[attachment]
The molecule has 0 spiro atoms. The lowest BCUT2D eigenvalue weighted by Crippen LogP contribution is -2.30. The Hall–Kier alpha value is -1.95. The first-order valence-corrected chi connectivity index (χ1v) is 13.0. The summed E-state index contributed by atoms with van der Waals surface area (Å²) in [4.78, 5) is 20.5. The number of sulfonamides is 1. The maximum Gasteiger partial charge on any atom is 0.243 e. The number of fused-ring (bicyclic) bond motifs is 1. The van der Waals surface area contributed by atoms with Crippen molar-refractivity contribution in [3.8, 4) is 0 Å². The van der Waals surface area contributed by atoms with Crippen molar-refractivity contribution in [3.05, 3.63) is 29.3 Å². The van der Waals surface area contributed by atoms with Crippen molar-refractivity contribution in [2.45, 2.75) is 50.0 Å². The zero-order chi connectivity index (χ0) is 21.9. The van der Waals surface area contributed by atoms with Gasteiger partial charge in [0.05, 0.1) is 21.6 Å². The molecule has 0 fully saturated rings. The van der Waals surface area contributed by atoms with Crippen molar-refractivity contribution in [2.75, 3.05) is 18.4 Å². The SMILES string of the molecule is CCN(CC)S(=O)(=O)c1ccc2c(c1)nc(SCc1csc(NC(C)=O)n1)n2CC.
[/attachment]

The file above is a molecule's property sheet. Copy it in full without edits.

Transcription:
The molecule has 0 spiro atoms. The lowest BCUT2D eigenvalue weighted by Crippen LogP contribution is -2.30. The Hall–Kier alpha value is -1.95. The first-order valence-corrected chi connectivity index (χ1v) is 13.0. The summed E-state index contributed by atoms with van der Waals surface area (Å²) in [4.78, 5) is 20.5. The number of sulfonamides is 1. The maximum Gasteiger partial charge on any atom is 0.243 e. The number of fused-ring (bicyclic) bond motifs is 1. The van der Waals surface area contributed by atoms with Crippen molar-refractivity contribution in [3.8, 4) is 0 Å². The van der Waals surface area contributed by atoms with Crippen molar-refractivity contribution in [3.05, 3.63) is 29.3 Å². The van der Waals surface area contributed by atoms with Crippen molar-refractivity contribution in [2.45, 2.75) is 50.0 Å². The zero-order chi connectivity index (χ0) is 21.9. The van der Waals surface area contributed by atoms with Gasteiger partial charge in [0.05, 0.1) is 21.6 Å². The molecule has 0 fully saturated rings. The van der Waals surface area contributed by atoms with Crippen molar-refractivity contribution in [2.75, 3.05) is 18.4 Å². The SMILES string of the molecule is CCN(CC)S(=O)(=O)c1ccc2c(c1)nc(SCc1csc(NC(C)=O)n1)n2CC.